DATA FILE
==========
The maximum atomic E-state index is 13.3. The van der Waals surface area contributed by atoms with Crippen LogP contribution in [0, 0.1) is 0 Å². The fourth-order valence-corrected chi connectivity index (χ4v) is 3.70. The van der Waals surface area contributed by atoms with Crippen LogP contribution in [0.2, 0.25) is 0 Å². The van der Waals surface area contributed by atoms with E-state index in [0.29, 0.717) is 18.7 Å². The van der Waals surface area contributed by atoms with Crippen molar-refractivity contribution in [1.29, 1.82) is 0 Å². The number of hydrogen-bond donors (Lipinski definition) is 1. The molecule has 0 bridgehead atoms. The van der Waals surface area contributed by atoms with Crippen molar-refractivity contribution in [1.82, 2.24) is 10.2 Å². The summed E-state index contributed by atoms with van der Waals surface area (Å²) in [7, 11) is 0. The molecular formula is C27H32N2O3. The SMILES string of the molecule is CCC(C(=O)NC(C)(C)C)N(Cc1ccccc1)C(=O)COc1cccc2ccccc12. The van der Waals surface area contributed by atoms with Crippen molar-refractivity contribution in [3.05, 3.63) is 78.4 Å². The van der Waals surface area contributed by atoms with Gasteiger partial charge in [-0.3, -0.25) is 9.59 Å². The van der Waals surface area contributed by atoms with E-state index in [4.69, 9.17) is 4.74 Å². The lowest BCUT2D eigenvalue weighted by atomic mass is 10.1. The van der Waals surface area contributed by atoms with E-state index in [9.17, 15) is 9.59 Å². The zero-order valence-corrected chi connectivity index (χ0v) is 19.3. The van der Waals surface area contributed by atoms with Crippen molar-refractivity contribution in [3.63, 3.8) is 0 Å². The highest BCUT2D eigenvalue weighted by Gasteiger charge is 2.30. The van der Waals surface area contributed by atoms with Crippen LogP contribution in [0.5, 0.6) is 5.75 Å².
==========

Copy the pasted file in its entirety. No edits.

The maximum atomic E-state index is 13.3. The van der Waals surface area contributed by atoms with Crippen LogP contribution in [0, 0.1) is 0 Å². The fourth-order valence-corrected chi connectivity index (χ4v) is 3.70. The van der Waals surface area contributed by atoms with Crippen LogP contribution in [0.2, 0.25) is 0 Å². The van der Waals surface area contributed by atoms with E-state index in [0.29, 0.717) is 18.7 Å². The van der Waals surface area contributed by atoms with Crippen molar-refractivity contribution in [1.29, 1.82) is 0 Å². The number of hydrogen-bond donors (Lipinski definition) is 1. The molecule has 0 bridgehead atoms. The van der Waals surface area contributed by atoms with Crippen molar-refractivity contribution in [1.82, 2.24) is 10.2 Å². The summed E-state index contributed by atoms with van der Waals surface area (Å²) in [7, 11) is 0. The molecular formula is C27H32N2O3. The SMILES string of the molecule is CCC(C(=O)NC(C)(C)C)N(Cc1ccccc1)C(=O)COc1cccc2ccccc12. The van der Waals surface area contributed by atoms with Crippen molar-refractivity contribution in [3.05, 3.63) is 78.4 Å². The van der Waals surface area contributed by atoms with Gasteiger partial charge in [-0.3, -0.25) is 9.59 Å². The van der Waals surface area contributed by atoms with E-state index in [4.69, 9.17) is 4.74 Å². The lowest BCUT2D eigenvalue weighted by atomic mass is 10.1. The van der Waals surface area contributed by atoms with E-state index in [9.17, 15) is 9.59 Å². The zero-order valence-corrected chi connectivity index (χ0v) is 19.3. The van der Waals surface area contributed by atoms with Crippen molar-refractivity contribution in [3.63, 3.8) is 0 Å². The highest BCUT2D eigenvalue weighted by Gasteiger charge is 2.30. The van der Waals surface area contributed by atoms with Crippen LogP contribution in [0.5, 0.6) is 5.75 Å².